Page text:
From the start, FDI was envisaged to play a central role in the transformation of the Vietnamese economy. Early approval of the Foreign Direct Investment Law, liberal by international standards, was a strategically important signal of the nature and direction of the reform process that was being set in motion. Although difficulties and delays arose as a result of cumbersome approval and licensing procedures, over the years, the Vietnamese authorities have gradually rationalized administrative procedures. As a result, disbursements of investment commitments have started to increase—with Vietnam having one of the highest ratios of foreign direct investment to GDP in the world and a corresponding positive impact on the economy. It is expected that, with improved procedures, with Vietnam’s integration with the Association of South East Asian Nations (ASEAN) and the ASEAN Free Trade Area (AFTA), and with full normalization of its international relations, foreign direct investment will play an increasingly important role in the modernization and growth of the Vietnamese economy.
The remaining three sections discuss inflation, dollarization, and exchange rate policy. The section on inflation shows that a close relationship exists between the money supply and price levels, with lags of one to two months. In slowing liquidity expansion and promoting demand for the domestic currency, financial stabilization policies—in particular, strong revenue efforts that allowed the cessation of monetary financing of the government deficit—have been instrumental in bringing inflation down from close to 400 percent early in the transition to rates in the single digits in 1993. This section also shows that variables other than money—in particular, increases in the price of rice—that were related to domestic output shocks and foreign price increases have affected inflation, at least in the short run.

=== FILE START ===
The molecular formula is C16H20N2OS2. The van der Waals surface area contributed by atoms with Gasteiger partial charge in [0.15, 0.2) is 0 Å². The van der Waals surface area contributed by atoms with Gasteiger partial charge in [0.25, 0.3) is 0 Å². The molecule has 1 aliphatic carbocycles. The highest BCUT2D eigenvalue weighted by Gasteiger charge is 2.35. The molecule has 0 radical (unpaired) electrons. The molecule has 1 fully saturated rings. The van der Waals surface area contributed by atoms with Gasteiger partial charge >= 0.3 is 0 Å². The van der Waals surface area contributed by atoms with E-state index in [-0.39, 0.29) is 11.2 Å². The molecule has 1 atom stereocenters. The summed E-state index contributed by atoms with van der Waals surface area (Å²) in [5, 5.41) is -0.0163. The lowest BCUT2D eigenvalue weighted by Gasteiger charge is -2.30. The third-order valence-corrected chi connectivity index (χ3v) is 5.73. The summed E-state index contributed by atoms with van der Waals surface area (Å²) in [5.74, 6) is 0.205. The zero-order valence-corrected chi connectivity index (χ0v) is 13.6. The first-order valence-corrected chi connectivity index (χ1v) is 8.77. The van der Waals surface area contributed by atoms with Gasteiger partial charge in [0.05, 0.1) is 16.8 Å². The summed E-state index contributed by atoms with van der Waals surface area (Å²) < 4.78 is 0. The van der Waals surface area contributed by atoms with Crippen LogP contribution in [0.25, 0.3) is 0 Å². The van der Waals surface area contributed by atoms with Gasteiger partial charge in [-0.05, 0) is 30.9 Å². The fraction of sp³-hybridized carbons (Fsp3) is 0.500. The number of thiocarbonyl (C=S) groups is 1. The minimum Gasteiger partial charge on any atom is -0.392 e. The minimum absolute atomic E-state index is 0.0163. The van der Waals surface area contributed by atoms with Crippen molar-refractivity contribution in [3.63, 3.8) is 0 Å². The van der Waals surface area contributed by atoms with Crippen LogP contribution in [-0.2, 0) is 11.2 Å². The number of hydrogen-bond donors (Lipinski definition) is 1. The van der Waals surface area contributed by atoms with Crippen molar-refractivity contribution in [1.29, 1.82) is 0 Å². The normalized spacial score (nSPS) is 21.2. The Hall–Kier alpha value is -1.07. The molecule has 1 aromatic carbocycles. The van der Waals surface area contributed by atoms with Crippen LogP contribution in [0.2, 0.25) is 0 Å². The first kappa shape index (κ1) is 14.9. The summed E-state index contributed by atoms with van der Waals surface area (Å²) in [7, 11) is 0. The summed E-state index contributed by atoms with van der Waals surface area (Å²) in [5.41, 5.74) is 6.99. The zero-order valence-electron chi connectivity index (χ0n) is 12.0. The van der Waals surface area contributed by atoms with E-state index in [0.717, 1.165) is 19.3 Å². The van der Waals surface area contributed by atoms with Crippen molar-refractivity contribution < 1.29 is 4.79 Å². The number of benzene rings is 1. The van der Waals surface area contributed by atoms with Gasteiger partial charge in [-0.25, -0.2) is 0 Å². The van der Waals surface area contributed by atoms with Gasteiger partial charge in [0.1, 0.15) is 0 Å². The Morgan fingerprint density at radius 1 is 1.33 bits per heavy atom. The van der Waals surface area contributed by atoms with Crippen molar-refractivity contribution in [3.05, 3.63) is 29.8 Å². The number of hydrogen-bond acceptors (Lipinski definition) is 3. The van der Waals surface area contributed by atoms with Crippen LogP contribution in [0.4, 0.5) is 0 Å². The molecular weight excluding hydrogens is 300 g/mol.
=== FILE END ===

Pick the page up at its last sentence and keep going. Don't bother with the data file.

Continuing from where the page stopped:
In designing a transition strategy and pursuing financial reform and stabilization, the Vietnamese authorities have had to contend with pervasive dollarization (currency substitution) of the economy. Since the early 1970s, the U.S. dollar has been used, along with gold, as a medium of exchange, unit of account, and store of value, circulating alongside the Vietnamese dong. While constraining the conduct of domestic monetary policy and reducing gains from seigniorage, currency substitution has made it possible for the Vietnamese to protect their purchasing power and ensure greater efficiency in transactions. In response to the competition from an asset other than the dong, domestic policies have become more disciplined.
The section on currency substitution reviews the growing use of the dollar prior to reform, describes how dollarization complicates macroeconomic management, and assesses the efforts of the authorities to redress the problem. The main conclusions are that de-dollarization will be difficult to achieve and will result only from lasting improvements in the dong in all its functions as money. Accordingly, the emphasis must be on pursuing sound and credible financial policies, including an active interest rate policy, and on progress in financial sector reform. Once the attractiveness of the dong is ensured, the desire to substitute other assets, including the dollar, is expected to diminish considerably.
The section on international integration and exchange rate policy shows that, in opening up the economy, the authorities implemented trade and exchange reform to complement the strategy of encouraging foreign direct investment. In addition, the movement toward greater openness has been spurred by a market-based exchange rate policy. The early unification of the exchange rate, in which overvalued administered rates were aligned with the market rate, thereby securing an effective depreciation of the dong, and the subsequent broad stabilization of the exchange rate in the context of financial stabilization have served Vietnam well. Exchange rate developments have become a highly visible indicator of financial conditions and the stance of financial policies; the status of the dong has been enhanced, and export performance has been strong across the board. Indeed, the section argues that with the intensifying inflow of nondebt capital, the equilibrium value of the real effective exchange rate may have risen. This, in turn, suggests that a real appreciation of the dong at this stage would not necessarily imply an exchange rate misalignment in terms of a sustainable current account deficit.